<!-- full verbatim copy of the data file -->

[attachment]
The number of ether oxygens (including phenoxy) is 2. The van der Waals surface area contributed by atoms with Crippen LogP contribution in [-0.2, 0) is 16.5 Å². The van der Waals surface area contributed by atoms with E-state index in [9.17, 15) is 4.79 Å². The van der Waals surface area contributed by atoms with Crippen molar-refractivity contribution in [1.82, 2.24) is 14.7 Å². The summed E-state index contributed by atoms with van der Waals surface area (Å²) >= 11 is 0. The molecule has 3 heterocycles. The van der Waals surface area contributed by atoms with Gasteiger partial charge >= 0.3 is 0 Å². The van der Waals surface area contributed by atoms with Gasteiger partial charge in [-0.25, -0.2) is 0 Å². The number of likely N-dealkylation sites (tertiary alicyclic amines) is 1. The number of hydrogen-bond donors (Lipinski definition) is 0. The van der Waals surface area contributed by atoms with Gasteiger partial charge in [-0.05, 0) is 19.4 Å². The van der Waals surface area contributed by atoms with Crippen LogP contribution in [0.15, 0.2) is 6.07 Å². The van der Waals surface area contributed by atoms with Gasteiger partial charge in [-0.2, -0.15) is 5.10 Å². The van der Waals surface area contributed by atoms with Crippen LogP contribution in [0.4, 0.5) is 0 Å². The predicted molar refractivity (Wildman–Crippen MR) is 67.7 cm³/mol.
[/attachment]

The number of ether oxygens (including phenoxy) is 2. The van der Waals surface area contributed by atoms with Crippen LogP contribution in [-0.2, 0) is 16.5 Å². The van der Waals surface area contributed by atoms with E-state index in [9.17, 15) is 4.79 Å². The van der Waals surface area contributed by atoms with Crippen molar-refractivity contribution in [1.82, 2.24) is 14.7 Å². The summed E-state index contributed by atoms with van der Waals surface area (Å²) >= 11 is 0. The molecule has 3 heterocycles. The van der Waals surface area contributed by atoms with Gasteiger partial charge >= 0.3 is 0 Å². The van der Waals surface area contributed by atoms with Gasteiger partial charge in [-0.25, -0.2) is 0 Å². The number of likely N-dealkylation sites (tertiary alicyclic amines) is 1. The number of hydrogen-bond donors (Lipinski definition) is 0. The van der Waals surface area contributed by atoms with Gasteiger partial charge in [-0.05, 0) is 19.4 Å². The van der Waals surface area contributed by atoms with Crippen LogP contribution in [0.15, 0.2) is 6.07 Å². The van der Waals surface area contributed by atoms with Gasteiger partial charge in [-0.2, -0.15) is 5.10 Å². The van der Waals surface area contributed by atoms with Crippen LogP contribution in [0.4, 0.5) is 0 Å². The predicted molar refractivity (Wildman–Crippen MR) is 67.7 cm³/mol.